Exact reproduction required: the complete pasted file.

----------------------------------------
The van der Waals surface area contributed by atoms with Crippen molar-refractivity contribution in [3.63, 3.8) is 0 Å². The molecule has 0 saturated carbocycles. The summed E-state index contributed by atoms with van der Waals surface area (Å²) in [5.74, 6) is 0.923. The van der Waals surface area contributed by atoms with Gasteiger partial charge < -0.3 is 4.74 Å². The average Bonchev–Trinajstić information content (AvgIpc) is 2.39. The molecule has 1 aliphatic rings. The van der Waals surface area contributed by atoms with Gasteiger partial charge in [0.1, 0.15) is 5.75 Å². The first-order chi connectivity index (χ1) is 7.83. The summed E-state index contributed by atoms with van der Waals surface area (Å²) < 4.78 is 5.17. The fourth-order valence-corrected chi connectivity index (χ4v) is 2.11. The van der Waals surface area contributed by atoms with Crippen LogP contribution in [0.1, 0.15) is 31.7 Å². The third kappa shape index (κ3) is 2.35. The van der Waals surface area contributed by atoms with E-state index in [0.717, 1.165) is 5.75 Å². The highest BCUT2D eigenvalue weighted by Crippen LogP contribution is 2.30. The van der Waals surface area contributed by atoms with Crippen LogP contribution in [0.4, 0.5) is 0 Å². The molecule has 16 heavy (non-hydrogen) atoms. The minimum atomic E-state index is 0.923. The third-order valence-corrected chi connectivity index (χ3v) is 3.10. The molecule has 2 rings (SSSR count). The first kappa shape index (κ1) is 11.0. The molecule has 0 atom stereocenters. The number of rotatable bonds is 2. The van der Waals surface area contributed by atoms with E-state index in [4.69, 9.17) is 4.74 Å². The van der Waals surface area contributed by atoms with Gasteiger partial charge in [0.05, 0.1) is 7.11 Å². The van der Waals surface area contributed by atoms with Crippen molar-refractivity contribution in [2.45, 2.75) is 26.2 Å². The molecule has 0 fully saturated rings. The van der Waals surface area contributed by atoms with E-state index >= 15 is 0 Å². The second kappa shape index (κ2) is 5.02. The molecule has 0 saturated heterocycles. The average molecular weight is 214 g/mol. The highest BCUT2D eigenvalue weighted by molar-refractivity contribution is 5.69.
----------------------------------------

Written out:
The van der Waals surface area contributed by atoms with Crippen molar-refractivity contribution in [3.63, 3.8) is 0 Å². The molecule has 0 saturated carbocycles. The summed E-state index contributed by atoms with van der Waals surface area (Å²) in [5.74, 6) is 0.923. The van der Waals surface area contributed by atoms with Gasteiger partial charge < -0.3 is 4.74 Å². The average Bonchev–Trinajstić information content (AvgIpc) is 2.39. The molecule has 1 aliphatic rings. The van der Waals surface area contributed by atoms with Gasteiger partial charge in [0.1, 0.15) is 5.75 Å². The first-order chi connectivity index (χ1) is 7.83. The summed E-state index contributed by atoms with van der Waals surface area (Å²) < 4.78 is 5.17. The fourth-order valence-corrected chi connectivity index (χ4v) is 2.11. The van der Waals surface area contributed by atoms with Crippen LogP contribution in [0.1, 0.15) is 31.7 Å². The third kappa shape index (κ3) is 2.35. The van der Waals surface area contributed by atoms with E-state index in [0.717, 1.165) is 5.75 Å². The highest BCUT2D eigenvalue weighted by Crippen LogP contribution is 2.30. The van der Waals surface area contributed by atoms with Crippen LogP contribution in [0.4, 0.5) is 0 Å². The molecule has 16 heavy (non-hydrogen) atoms. The minimum atomic E-state index is 0.923. The third-order valence-corrected chi connectivity index (χ3v) is 3.10. The molecule has 2 rings (SSSR count). The first kappa shape index (κ1) is 11.0. The molecule has 0 atom stereocenters. The number of rotatable bonds is 2. The van der Waals surface area contributed by atoms with E-state index in [4.69, 9.17) is 4.74 Å². The van der Waals surface area contributed by atoms with Gasteiger partial charge in [0.05, 0.1) is 7.11 Å². The van der Waals surface area contributed by atoms with Crippen molar-refractivity contribution in [2.45, 2.75) is 26.2 Å². The molecule has 0 fully saturated rings. The van der Waals surface area contributed by atoms with E-state index >= 15 is 0 Å². The second kappa shape index (κ2) is 5.02. The molecule has 0 saturated heterocycles. The average molecular weight is 214 g/mol. The highest BCUT2D eigenvalue weighted by molar-refractivity contribution is 5.69.